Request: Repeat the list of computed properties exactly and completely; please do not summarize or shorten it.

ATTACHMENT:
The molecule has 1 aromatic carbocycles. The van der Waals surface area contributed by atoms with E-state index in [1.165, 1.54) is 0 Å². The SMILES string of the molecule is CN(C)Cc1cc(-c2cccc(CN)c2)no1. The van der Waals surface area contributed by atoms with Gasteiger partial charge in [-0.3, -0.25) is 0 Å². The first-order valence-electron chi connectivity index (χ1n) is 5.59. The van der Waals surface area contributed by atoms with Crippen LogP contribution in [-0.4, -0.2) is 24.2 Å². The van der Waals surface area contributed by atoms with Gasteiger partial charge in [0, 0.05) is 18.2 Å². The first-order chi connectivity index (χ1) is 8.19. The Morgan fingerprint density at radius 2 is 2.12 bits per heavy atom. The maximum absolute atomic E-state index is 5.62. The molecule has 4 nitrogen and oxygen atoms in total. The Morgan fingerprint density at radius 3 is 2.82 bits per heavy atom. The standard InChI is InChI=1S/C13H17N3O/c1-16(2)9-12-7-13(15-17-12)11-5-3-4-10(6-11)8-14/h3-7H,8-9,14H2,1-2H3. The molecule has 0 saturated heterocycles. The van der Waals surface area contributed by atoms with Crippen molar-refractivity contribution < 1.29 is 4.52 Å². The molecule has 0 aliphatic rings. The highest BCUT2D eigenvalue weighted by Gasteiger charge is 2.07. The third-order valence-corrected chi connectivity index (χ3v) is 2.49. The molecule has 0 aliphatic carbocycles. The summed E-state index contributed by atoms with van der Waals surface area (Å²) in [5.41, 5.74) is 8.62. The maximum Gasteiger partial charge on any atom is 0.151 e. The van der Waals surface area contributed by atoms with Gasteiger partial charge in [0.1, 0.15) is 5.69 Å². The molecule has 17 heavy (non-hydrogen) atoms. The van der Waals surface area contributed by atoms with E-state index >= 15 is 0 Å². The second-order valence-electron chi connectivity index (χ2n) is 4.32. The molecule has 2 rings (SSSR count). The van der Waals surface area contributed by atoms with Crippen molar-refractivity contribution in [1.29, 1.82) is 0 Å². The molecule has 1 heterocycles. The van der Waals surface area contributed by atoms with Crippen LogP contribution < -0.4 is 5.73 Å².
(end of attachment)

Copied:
The molecule has 1 aromatic carbocycles. The van der Waals surface area contributed by atoms with E-state index in [1.165, 1.54) is 0 Å². The SMILES string of the molecule is CN(C)Cc1cc(-c2cccc(CN)c2)no1. The van der Waals surface area contributed by atoms with Gasteiger partial charge in [-0.3, -0.25) is 0 Å². The first-order valence-electron chi connectivity index (χ1n) is 5.59. The van der Waals surface area contributed by atoms with Crippen LogP contribution in [-0.4, -0.2) is 24.2 Å². The van der Waals surface area contributed by atoms with Gasteiger partial charge in [0, 0.05) is 18.2 Å². The first-order chi connectivity index (χ1) is 8.19. The Morgan fingerprint density at radius 2 is 2.12 bits per heavy atom. The maximum absolute atomic E-state index is 5.62. The molecule has 4 nitrogen and oxygen atoms in total. The Morgan fingerprint density at radius 3 is 2.82 bits per heavy atom. The standard InChI is InChI=1S/C13H17N3O/c1-16(2)9-12-7-13(15-17-12)11-5-3-4-10(6-11)8-14/h3-7H,8-9,14H2,1-2H3. The molecule has 0 saturated heterocycles. The van der Waals surface area contributed by atoms with Crippen molar-refractivity contribution < 1.29 is 4.52 Å². The molecule has 0 aliphatic rings. The highest BCUT2D eigenvalue weighted by Gasteiger charge is 2.07. The third-order valence-corrected chi connectivity index (χ3v) is 2.49. The molecule has 0 aliphatic carbocycles. The summed E-state index contributed by atoms with van der Waals surface area (Å²) in [5.41, 5.74) is 8.62. The maximum Gasteiger partial charge on any atom is 0.151 e. The van der Waals surface area contributed by atoms with Gasteiger partial charge in [0.1, 0.15) is 5.69 Å². The molecule has 17 heavy (non-hydrogen) atoms. The van der Waals surface area contributed by atoms with E-state index >= 15 is 0 Å². The second-order valence-electron chi connectivity index (χ2n) is 4.32. The molecule has 2 rings (SSSR count). The van der Waals surface area contributed by atoms with Crippen molar-refractivity contribution in [1.29, 1.82) is 0 Å². The molecule has 1 heterocycles. The van der Waals surface area contributed by atoms with Crippen LogP contribution < -0.4 is 5.73 Å².